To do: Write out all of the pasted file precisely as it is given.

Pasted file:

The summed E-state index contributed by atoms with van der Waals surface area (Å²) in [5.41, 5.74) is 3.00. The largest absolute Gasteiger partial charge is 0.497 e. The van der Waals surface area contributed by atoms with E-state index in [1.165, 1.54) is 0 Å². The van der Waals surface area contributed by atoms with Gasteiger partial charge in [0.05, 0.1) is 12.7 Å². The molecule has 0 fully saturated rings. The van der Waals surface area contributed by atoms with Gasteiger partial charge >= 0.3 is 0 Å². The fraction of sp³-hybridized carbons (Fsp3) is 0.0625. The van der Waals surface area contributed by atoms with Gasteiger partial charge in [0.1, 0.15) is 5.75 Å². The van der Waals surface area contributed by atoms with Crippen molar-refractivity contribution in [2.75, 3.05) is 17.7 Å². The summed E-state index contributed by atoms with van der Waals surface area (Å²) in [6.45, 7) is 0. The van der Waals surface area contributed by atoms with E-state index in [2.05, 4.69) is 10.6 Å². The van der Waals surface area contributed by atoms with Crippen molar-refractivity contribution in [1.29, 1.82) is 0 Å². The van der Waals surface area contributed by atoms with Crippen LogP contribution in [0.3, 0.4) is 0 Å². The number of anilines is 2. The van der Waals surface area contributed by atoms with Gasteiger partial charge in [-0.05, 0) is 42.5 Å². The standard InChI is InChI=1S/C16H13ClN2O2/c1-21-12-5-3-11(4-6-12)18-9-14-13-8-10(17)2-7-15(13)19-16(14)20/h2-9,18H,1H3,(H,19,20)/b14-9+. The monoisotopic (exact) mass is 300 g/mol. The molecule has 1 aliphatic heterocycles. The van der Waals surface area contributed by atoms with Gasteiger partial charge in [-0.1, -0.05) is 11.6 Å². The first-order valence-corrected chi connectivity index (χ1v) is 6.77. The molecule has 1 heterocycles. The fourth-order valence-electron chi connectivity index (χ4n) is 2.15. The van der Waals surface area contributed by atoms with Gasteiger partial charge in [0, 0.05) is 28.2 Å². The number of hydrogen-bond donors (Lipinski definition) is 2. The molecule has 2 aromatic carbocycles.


The summed E-state index contributed by atoms with van der Waals surface area (Å²) in [5.41, 5.74) is 3.00. The largest absolute Gasteiger partial charge is 0.497 e. The van der Waals surface area contributed by atoms with E-state index in [1.165, 1.54) is 0 Å². The van der Waals surface area contributed by atoms with Gasteiger partial charge in [0.05, 0.1) is 12.7 Å². The molecule has 0 fully saturated rings. The van der Waals surface area contributed by atoms with Gasteiger partial charge >= 0.3 is 0 Å². The fraction of sp³-hybridized carbons (Fsp3) is 0.0625. The van der Waals surface area contributed by atoms with Gasteiger partial charge in [0.1, 0.15) is 5.75 Å². The van der Waals surface area contributed by atoms with Crippen molar-refractivity contribution in [2.75, 3.05) is 17.7 Å². The summed E-state index contributed by atoms with van der Waals surface area (Å²) in [6.45, 7) is 0. The van der Waals surface area contributed by atoms with E-state index in [2.05, 4.69) is 10.6 Å². The van der Waals surface area contributed by atoms with Crippen molar-refractivity contribution in [1.29, 1.82) is 0 Å². The van der Waals surface area contributed by atoms with Crippen LogP contribution in [0.3, 0.4) is 0 Å². The number of anilines is 2. The van der Waals surface area contributed by atoms with Gasteiger partial charge in [-0.05, 0) is 42.5 Å². The standard InChI is InChI=1S/C16H13ClN2O2/c1-21-12-5-3-11(4-6-12)18-9-14-13-8-10(17)2-7-15(13)19-16(14)20/h2-9,18H,1H3,(H,19,20)/b14-9+. The monoisotopic (exact) mass is 300 g/mol. The molecule has 1 aliphatic heterocycles. The van der Waals surface area contributed by atoms with Gasteiger partial charge in [-0.1, -0.05) is 11.6 Å². The first-order valence-corrected chi connectivity index (χ1v) is 6.77. The molecule has 1 heterocycles. The fourth-order valence-electron chi connectivity index (χ4n) is 2.15. The van der Waals surface area contributed by atoms with Gasteiger partial charge in [0, 0.05) is 28.2 Å². The number of hydrogen-bond donors (Lipinski definition) is 2. The molecule has 2 aromatic carbocycles.